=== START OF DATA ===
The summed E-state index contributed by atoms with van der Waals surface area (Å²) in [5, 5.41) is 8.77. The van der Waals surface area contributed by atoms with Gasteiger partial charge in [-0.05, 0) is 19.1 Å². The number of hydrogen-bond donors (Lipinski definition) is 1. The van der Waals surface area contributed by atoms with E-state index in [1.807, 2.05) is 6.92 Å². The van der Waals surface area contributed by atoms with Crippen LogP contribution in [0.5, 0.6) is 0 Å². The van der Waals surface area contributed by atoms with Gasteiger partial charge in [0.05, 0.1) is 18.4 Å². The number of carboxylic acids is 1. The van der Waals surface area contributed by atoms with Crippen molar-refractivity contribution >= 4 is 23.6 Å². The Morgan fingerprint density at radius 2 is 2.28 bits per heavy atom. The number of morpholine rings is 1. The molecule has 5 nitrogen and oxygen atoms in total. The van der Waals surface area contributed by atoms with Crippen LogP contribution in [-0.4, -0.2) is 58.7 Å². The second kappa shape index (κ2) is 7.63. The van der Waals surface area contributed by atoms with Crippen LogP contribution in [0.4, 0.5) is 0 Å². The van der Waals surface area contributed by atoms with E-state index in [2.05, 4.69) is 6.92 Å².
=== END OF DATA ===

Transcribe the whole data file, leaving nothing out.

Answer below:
The summed E-state index contributed by atoms with van der Waals surface area (Å²) in [5, 5.41) is 8.77. The van der Waals surface area contributed by atoms with Gasteiger partial charge in [-0.05, 0) is 19.1 Å². The number of hydrogen-bond donors (Lipinski definition) is 1. The van der Waals surface area contributed by atoms with E-state index in [1.807, 2.05) is 6.92 Å². The van der Waals surface area contributed by atoms with Crippen LogP contribution in [0.5, 0.6) is 0 Å². The van der Waals surface area contributed by atoms with Gasteiger partial charge in [0.05, 0.1) is 18.4 Å². The number of carboxylic acids is 1. The van der Waals surface area contributed by atoms with Crippen molar-refractivity contribution >= 4 is 23.6 Å². The Morgan fingerprint density at radius 2 is 2.28 bits per heavy atom. The number of morpholine rings is 1. The molecule has 5 nitrogen and oxygen atoms in total. The van der Waals surface area contributed by atoms with Crippen LogP contribution in [-0.4, -0.2) is 58.7 Å². The second kappa shape index (κ2) is 7.63. The van der Waals surface area contributed by atoms with Crippen LogP contribution in [0.4, 0.5) is 0 Å². The van der Waals surface area contributed by atoms with E-state index in [2.05, 4.69) is 6.92 Å².